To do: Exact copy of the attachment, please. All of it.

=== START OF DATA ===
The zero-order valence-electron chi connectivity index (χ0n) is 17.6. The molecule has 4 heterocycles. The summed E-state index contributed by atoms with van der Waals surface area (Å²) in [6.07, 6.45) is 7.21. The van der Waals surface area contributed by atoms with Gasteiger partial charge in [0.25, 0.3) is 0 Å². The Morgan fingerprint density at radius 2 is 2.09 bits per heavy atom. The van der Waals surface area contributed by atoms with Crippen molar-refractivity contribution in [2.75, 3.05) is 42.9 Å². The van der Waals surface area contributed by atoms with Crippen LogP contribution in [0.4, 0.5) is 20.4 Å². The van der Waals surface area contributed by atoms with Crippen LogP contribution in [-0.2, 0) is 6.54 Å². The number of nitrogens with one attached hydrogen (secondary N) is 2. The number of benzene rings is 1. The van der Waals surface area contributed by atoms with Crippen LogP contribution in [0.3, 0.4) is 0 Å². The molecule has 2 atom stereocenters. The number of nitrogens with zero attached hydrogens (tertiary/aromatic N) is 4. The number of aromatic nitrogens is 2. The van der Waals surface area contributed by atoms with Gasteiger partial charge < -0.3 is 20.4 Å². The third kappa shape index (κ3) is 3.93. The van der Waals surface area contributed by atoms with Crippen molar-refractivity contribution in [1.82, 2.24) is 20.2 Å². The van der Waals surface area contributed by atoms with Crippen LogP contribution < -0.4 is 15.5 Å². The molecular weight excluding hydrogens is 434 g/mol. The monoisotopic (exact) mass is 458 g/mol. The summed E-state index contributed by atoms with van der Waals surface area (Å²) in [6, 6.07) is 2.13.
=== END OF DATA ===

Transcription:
The zero-order valence-electron chi connectivity index (χ0n) is 17.6. The molecule has 4 heterocycles. The summed E-state index contributed by atoms with van der Waals surface area (Å²) in [6.07, 6.45) is 7.21. The van der Waals surface area contributed by atoms with Gasteiger partial charge in [0.25, 0.3) is 0 Å². The Morgan fingerprint density at radius 2 is 2.09 bits per heavy atom. The van der Waals surface area contributed by atoms with Crippen molar-refractivity contribution in [2.75, 3.05) is 42.9 Å². The van der Waals surface area contributed by atoms with Crippen LogP contribution in [0.4, 0.5) is 20.4 Å². The van der Waals surface area contributed by atoms with Crippen LogP contribution in [-0.2, 0) is 6.54 Å². The number of nitrogens with one attached hydrogen (secondary N) is 2. The number of benzene rings is 1. The van der Waals surface area contributed by atoms with Crippen LogP contribution in [0.3, 0.4) is 0 Å². The molecule has 2 atom stereocenters. The number of nitrogens with zero attached hydrogens (tertiary/aromatic N) is 4. The number of aromatic nitrogens is 2. The van der Waals surface area contributed by atoms with Gasteiger partial charge < -0.3 is 20.4 Å². The third kappa shape index (κ3) is 3.93. The van der Waals surface area contributed by atoms with Crippen molar-refractivity contribution in [1.82, 2.24) is 20.2 Å². The van der Waals surface area contributed by atoms with Crippen LogP contribution < -0.4 is 15.5 Å². The molecular weight excluding hydrogens is 434 g/mol. The monoisotopic (exact) mass is 458 g/mol. The summed E-state index contributed by atoms with van der Waals surface area (Å²) in [6, 6.07) is 2.13.